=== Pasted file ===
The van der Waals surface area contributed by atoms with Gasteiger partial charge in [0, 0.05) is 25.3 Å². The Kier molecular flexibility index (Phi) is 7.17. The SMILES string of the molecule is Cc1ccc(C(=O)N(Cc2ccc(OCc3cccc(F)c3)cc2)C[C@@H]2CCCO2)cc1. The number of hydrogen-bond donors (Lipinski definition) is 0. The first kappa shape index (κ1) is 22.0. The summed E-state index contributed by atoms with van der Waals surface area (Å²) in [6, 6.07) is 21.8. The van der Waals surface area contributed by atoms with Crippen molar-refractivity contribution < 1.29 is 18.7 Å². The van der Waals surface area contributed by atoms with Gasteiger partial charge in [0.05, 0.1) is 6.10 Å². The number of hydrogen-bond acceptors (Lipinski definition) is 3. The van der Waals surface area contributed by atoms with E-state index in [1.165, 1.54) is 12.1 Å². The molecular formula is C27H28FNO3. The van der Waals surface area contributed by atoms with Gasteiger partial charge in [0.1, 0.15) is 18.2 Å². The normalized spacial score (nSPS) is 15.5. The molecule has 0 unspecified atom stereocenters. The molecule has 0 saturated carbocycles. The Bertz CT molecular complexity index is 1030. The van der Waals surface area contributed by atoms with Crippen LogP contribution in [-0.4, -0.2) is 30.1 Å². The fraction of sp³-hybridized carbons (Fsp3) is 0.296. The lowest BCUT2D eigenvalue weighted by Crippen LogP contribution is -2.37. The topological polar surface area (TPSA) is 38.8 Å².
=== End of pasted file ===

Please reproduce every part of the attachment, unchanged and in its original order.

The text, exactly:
The van der Waals surface area contributed by atoms with Gasteiger partial charge in [0, 0.05) is 25.3 Å². The Kier molecular flexibility index (Phi) is 7.17. The SMILES string of the molecule is Cc1ccc(C(=O)N(Cc2ccc(OCc3cccc(F)c3)cc2)C[C@@H]2CCCO2)cc1. The number of hydrogen-bond donors (Lipinski definition) is 0. The first kappa shape index (κ1) is 22.0. The summed E-state index contributed by atoms with van der Waals surface area (Å²) in [6, 6.07) is 21.8. The van der Waals surface area contributed by atoms with Crippen molar-refractivity contribution < 1.29 is 18.7 Å². The van der Waals surface area contributed by atoms with Gasteiger partial charge in [0.05, 0.1) is 6.10 Å². The number of hydrogen-bond acceptors (Lipinski definition) is 3. The van der Waals surface area contributed by atoms with E-state index in [1.165, 1.54) is 12.1 Å². The molecular formula is C27H28FNO3. The van der Waals surface area contributed by atoms with Gasteiger partial charge in [0.1, 0.15) is 18.2 Å². The normalized spacial score (nSPS) is 15.5. The molecule has 0 unspecified atom stereocenters. The molecule has 0 saturated carbocycles. The Bertz CT molecular complexity index is 1030. The van der Waals surface area contributed by atoms with Crippen LogP contribution in [-0.4, -0.2) is 30.1 Å². The fraction of sp³-hybridized carbons (Fsp3) is 0.296. The lowest BCUT2D eigenvalue weighted by Crippen LogP contribution is -2.37. The topological polar surface area (TPSA) is 38.8 Å².